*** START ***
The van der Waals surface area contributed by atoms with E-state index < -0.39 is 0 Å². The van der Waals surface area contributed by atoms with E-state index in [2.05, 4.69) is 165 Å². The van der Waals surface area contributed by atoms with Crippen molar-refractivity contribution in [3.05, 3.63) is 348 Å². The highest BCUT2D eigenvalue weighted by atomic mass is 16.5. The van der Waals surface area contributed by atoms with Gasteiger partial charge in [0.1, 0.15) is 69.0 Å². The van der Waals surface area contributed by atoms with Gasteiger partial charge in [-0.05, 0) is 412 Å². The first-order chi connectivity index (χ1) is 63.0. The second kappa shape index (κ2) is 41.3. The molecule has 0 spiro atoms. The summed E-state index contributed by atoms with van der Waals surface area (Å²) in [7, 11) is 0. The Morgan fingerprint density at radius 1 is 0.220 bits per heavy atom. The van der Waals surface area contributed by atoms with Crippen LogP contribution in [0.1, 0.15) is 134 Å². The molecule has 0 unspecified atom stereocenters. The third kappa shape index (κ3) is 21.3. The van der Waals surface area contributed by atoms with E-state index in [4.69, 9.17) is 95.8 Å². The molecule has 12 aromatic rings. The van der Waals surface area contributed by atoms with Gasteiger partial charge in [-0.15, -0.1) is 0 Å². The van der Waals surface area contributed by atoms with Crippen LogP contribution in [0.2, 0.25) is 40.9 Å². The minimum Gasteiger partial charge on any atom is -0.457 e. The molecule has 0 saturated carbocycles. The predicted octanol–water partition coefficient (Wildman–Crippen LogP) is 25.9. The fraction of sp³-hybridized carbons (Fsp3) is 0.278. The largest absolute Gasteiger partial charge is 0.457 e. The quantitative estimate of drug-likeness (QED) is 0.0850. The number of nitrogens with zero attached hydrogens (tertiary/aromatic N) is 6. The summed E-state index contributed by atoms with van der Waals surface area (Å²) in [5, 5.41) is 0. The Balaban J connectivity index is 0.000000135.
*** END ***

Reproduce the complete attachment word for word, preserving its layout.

The van der Waals surface area contributed by atoms with E-state index < -0.39 is 0 Å². The van der Waals surface area contributed by atoms with E-state index in [2.05, 4.69) is 165 Å². The van der Waals surface area contributed by atoms with Crippen molar-refractivity contribution in [3.05, 3.63) is 348 Å². The highest BCUT2D eigenvalue weighted by atomic mass is 16.5. The van der Waals surface area contributed by atoms with Gasteiger partial charge in [0.1, 0.15) is 69.0 Å². The van der Waals surface area contributed by atoms with Gasteiger partial charge in [-0.05, 0) is 412 Å². The first-order chi connectivity index (χ1) is 63.0. The second kappa shape index (κ2) is 41.3. The molecule has 0 spiro atoms. The summed E-state index contributed by atoms with van der Waals surface area (Å²) in [7, 11) is 0. The Morgan fingerprint density at radius 1 is 0.220 bits per heavy atom. The van der Waals surface area contributed by atoms with Crippen LogP contribution in [0.1, 0.15) is 134 Å². The molecule has 0 unspecified atom stereocenters. The third kappa shape index (κ3) is 21.3. The van der Waals surface area contributed by atoms with E-state index in [4.69, 9.17) is 95.8 Å². The molecule has 12 aromatic rings. The van der Waals surface area contributed by atoms with Gasteiger partial charge in [-0.15, -0.1) is 0 Å². The van der Waals surface area contributed by atoms with Crippen LogP contribution in [0.2, 0.25) is 40.9 Å². The minimum Gasteiger partial charge on any atom is -0.457 e. The molecule has 0 saturated carbocycles. The predicted octanol–water partition coefficient (Wildman–Crippen LogP) is 25.9. The fraction of sp³-hybridized carbons (Fsp3) is 0.278. The largest absolute Gasteiger partial charge is 0.457 e. The quantitative estimate of drug-likeness (QED) is 0.0850. The number of nitrogens with zero attached hydrogens (tertiary/aromatic N) is 6. The summed E-state index contributed by atoms with van der Waals surface area (Å²) in [5, 5.41) is 0. The Balaban J connectivity index is 0.000000135.